Man suffers stroke after stopping pills on doctor’s advice

The patient was told to stop taking his pill medication. Picture: PA/Thinkstock
The patient was told to stop taking his pill medication. Picture: PA/Thinkstock
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A MAN suffered a stroke after being given incorrect advice about stopping his blood thinning medication.

According to the Scottish Ombudsman, the patient, named only as “Mr C”, was taking rivaroxaban, a drug that thins the blood to minimise the risk of strokes, when he was scheduled for non-emergency surgery.

The board has apologised to the patient involved

Helen Paterson

He was told to stop taking his medication seven days before his operation because of the risk of excessive bleeding during 

But four days after coming off it, he suffered a stroke.

The ombudsman said the health board concerned – NHS Fife – and Mr C’s consultant had “appeared unclear” about whether Mr C was on rivaroxaban or warfarin.

The board said it had followed guidelines for warfarin, as rivaroxaban was a very new type of medication.

It also said Mr C was classed as a low risk of having a stroke and the advice he was given was accurate, but that in light of his complaint, it would develop further protocols for staff.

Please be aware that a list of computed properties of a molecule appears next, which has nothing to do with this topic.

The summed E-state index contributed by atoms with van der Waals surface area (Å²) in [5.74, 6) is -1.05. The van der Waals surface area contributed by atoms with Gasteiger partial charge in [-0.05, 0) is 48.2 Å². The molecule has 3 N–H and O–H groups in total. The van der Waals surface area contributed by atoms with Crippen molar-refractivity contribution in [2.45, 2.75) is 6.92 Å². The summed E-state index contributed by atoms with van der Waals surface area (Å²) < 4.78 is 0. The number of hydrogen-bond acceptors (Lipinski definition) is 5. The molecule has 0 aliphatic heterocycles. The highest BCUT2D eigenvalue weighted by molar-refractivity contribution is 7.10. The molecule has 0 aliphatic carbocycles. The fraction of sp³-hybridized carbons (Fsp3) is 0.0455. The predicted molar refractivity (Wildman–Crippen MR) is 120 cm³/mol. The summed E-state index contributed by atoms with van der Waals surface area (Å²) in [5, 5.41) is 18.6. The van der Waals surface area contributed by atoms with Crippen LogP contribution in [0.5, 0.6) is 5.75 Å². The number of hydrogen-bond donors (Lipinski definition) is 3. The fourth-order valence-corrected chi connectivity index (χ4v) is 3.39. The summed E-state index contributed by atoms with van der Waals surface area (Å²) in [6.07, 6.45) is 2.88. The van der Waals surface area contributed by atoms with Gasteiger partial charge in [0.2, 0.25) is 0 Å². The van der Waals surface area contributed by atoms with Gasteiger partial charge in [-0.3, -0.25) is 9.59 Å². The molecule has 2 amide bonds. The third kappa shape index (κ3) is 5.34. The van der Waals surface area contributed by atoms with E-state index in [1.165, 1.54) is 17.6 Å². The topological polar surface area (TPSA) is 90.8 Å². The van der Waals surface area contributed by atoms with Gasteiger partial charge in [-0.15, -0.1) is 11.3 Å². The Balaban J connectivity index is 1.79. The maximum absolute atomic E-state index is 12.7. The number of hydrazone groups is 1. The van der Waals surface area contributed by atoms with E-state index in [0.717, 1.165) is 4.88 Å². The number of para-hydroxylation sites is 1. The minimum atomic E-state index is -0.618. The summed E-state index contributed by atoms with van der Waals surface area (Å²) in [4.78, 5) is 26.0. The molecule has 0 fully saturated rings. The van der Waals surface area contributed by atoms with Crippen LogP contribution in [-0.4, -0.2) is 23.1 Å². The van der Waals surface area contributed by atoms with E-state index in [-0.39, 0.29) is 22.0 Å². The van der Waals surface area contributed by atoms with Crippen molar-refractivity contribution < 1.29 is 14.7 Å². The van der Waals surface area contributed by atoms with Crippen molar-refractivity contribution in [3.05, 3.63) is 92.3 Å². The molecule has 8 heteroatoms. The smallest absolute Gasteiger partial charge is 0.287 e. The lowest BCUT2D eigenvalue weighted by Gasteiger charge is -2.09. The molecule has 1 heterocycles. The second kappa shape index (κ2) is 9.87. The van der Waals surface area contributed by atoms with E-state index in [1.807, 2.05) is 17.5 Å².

Mr C said he should not have been classified as low risk and should not have been advised to stop his medication.

The ombudsman sought independent advice from a consultant geriatrician with experience in stroke medicine.

The consultant geriatrician was clear that Mr C was given incorrect advice about stopping the pills.

Guidelines for warfarin were not applicable to rivaroxaban and Mr C should have only been told to stop his medication for 24 to 48 hours before surgery.

The adviser accepted rivaroxaban was relatively new, but stressed this meant clinicians “should be more cautious and seek guidance from colleagues”.

The consultant also found the board did have specific guidelines for this drug “and there were many more available online”.

Finally, given his medical history, Mr C should have been classified as being at a moderate risk of stroke.

For these reasons the complaint was upheld.

The ombudsman was also critical of the complaint investigation, which was unable to clarify whether Mr C’s consultant was aware of the type of medication he was taking.

NHS Fife director of nursing Helen Paterson said the health board had implemented the ombudsman’s recommendations in full in order to minimise the risk of such an incident recurring in future.

She said: “NHS Fife strives to provide the best possible experience for all of those requiring our care.

“NHS Fife treats all complaints with the utmost importance and they play an important role in informing the improvements we make to our services.

“The board has apologised to the patient involved and I welcome this opportunity to do so again.”